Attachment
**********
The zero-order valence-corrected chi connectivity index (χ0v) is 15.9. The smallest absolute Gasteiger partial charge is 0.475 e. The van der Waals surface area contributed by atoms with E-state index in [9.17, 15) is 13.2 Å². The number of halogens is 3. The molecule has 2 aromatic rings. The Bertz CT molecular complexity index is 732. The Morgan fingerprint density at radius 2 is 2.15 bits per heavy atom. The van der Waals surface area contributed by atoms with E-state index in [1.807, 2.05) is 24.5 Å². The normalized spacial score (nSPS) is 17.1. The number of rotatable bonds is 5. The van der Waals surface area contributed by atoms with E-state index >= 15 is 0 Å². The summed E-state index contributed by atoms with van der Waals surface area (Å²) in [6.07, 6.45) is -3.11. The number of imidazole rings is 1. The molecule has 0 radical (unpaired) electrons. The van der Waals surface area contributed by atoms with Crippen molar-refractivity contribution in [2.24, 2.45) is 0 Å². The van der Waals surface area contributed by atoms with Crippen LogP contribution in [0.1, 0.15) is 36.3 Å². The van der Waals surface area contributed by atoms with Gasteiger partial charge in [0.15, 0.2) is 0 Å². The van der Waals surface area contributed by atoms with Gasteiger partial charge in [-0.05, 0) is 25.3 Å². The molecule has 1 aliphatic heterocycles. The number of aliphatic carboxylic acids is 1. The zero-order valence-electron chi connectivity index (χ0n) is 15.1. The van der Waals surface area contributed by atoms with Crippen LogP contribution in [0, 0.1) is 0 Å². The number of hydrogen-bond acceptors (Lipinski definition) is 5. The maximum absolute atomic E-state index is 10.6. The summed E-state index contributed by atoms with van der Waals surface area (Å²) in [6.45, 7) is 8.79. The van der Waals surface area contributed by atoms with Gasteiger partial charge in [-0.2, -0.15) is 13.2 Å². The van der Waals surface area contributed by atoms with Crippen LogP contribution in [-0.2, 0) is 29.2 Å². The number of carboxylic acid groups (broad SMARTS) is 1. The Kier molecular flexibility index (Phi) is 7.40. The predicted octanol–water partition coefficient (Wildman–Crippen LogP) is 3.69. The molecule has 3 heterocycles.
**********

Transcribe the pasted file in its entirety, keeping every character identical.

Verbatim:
The zero-order valence-corrected chi connectivity index (χ0v) is 15.9. The smallest absolute Gasteiger partial charge is 0.475 e. The van der Waals surface area contributed by atoms with E-state index in [9.17, 15) is 13.2 Å². The number of halogens is 3. The molecule has 2 aromatic rings. The Bertz CT molecular complexity index is 732. The Morgan fingerprint density at radius 2 is 2.15 bits per heavy atom. The van der Waals surface area contributed by atoms with E-state index in [1.807, 2.05) is 24.5 Å². The normalized spacial score (nSPS) is 17.1. The number of rotatable bonds is 5. The van der Waals surface area contributed by atoms with E-state index >= 15 is 0 Å². The summed E-state index contributed by atoms with van der Waals surface area (Å²) in [6.07, 6.45) is -3.11. The number of imidazole rings is 1. The molecule has 0 radical (unpaired) electrons. The van der Waals surface area contributed by atoms with Crippen molar-refractivity contribution in [2.24, 2.45) is 0 Å². The van der Waals surface area contributed by atoms with Crippen LogP contribution in [0.1, 0.15) is 36.3 Å². The van der Waals surface area contributed by atoms with Gasteiger partial charge in [0.15, 0.2) is 0 Å². The van der Waals surface area contributed by atoms with Gasteiger partial charge in [-0.05, 0) is 25.3 Å². The molecule has 1 aliphatic heterocycles. The number of aliphatic carboxylic acids is 1. The zero-order valence-electron chi connectivity index (χ0n) is 15.1. The van der Waals surface area contributed by atoms with Crippen LogP contribution in [0, 0.1) is 0 Å². The number of hydrogen-bond acceptors (Lipinski definition) is 5. The maximum absolute atomic E-state index is 10.6. The summed E-state index contributed by atoms with van der Waals surface area (Å²) in [6.45, 7) is 8.79. The van der Waals surface area contributed by atoms with Gasteiger partial charge in [-0.2, -0.15) is 13.2 Å². The van der Waals surface area contributed by atoms with Crippen LogP contribution in [-0.2, 0) is 29.2 Å². The number of carboxylic acid groups (broad SMARTS) is 1. The Kier molecular flexibility index (Phi) is 7.40. The predicted octanol–water partition coefficient (Wildman–Crippen LogP) is 3.69. The molecule has 3 heterocycles.